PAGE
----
Epidemiological, clinical, radiological characteristics and outcomes of medical staff with COVID-19 in Wuhan, China: Analysis of 101 cases

Jie Liu, Liu Ouyang, Dan Yang, Xiaoyu Han, Yukun HanCao, Osamah Alwalid, Hanping Wu, Heshui Shi, Fan Yang, Chuansheng Zheng

Research output: Contribution to journalArticlepeer-review

3 Scopus citations


acute respiratory syndrome coronavirus 2 (SARS-Cov-2) in China had been reported. The predominant cause of the infection among medical staff remains unclear. We sought to explore the epidemiological, clinical characteristics and prognosis of infected medical staff. Methods: Medical staff who infected with SARS-Cov-2 and admitted to Union Hospital, Wuhan between 16 Jan to 25 Feb, 2020 were included in this single-centered, retrospective study. Data were compared by occupation and analyzed with the Kaplan-Meier and Cox regression methods. Results: A total of 101 medical staff (32 males and 69 females; median age: 33) were included in this study and 74.3% were nurses. A small proportion of the cohort had contact with specimens (3%) as well as patients infected with SARS-Cov-2 in fever clinics (15%) and isolation wards (3%). 80% of medical staff showed abnormal IL-6 levels and 33% had lymphocytopenia. Chest CT mainly manifested as bilateral (62%), septal/subpleural (77%) and groundglass opacities (48%). The major differences between doctors and nurses manifested in laboratory indicators. As of the last observed date, no patient was transferred to intensive care unit or died. Fever (HR=0.57; 95% CI 0.36-0.90) and IL-6 levels greater than 2.9 pg/ml (HR=0.50; 95% CI 0.30-0.86) were unfavorable factors for discharge. Conclusions: Our findings suggested that the infection of medical staff mainly occurred at the early stages of SARS-CoV-2 epidemic in Wuhan, and only a small proportion of infection had an exact mode. Meanwhile, medical staff infected with COVID-19 have relatively milder symptoms and favorable clinical course than ordinary patients, which may be partly due to their medical expertise, younger age and less underlying diseases. The potential risk factors of fever and IL-6 levels greater than 2.9 pg/ml could help to identify medical staff with poor prognosis at an early stage.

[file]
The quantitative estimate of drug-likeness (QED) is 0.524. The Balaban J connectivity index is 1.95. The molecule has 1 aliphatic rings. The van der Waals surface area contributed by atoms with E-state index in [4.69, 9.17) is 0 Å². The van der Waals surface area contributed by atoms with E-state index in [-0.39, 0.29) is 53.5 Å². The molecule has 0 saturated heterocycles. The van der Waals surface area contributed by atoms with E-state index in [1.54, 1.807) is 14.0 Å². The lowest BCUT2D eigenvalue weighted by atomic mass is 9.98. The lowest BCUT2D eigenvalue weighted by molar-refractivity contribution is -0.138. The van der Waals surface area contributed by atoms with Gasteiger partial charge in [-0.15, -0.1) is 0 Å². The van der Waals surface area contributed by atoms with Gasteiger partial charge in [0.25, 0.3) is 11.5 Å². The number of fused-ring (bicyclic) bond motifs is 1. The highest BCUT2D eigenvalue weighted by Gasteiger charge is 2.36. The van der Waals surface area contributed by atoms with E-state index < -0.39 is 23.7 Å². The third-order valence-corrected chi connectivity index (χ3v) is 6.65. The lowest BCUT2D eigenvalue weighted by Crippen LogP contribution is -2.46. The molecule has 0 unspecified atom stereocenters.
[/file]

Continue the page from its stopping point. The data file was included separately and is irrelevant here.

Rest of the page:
Original languageEnglish (US)
Pages (from-to)1492-1501
Number of pages10
JournalInternational Journal of Medical Sciences
Issue number6
StatePublished - 2021
Externally publishedYes


  • COVID-19
  • Clinical features
  • Computerized tomography
  • Epidemiology
  • Infectious disease
  • Medical staff

ASJC Scopus subject areas

  • Medicine(all)


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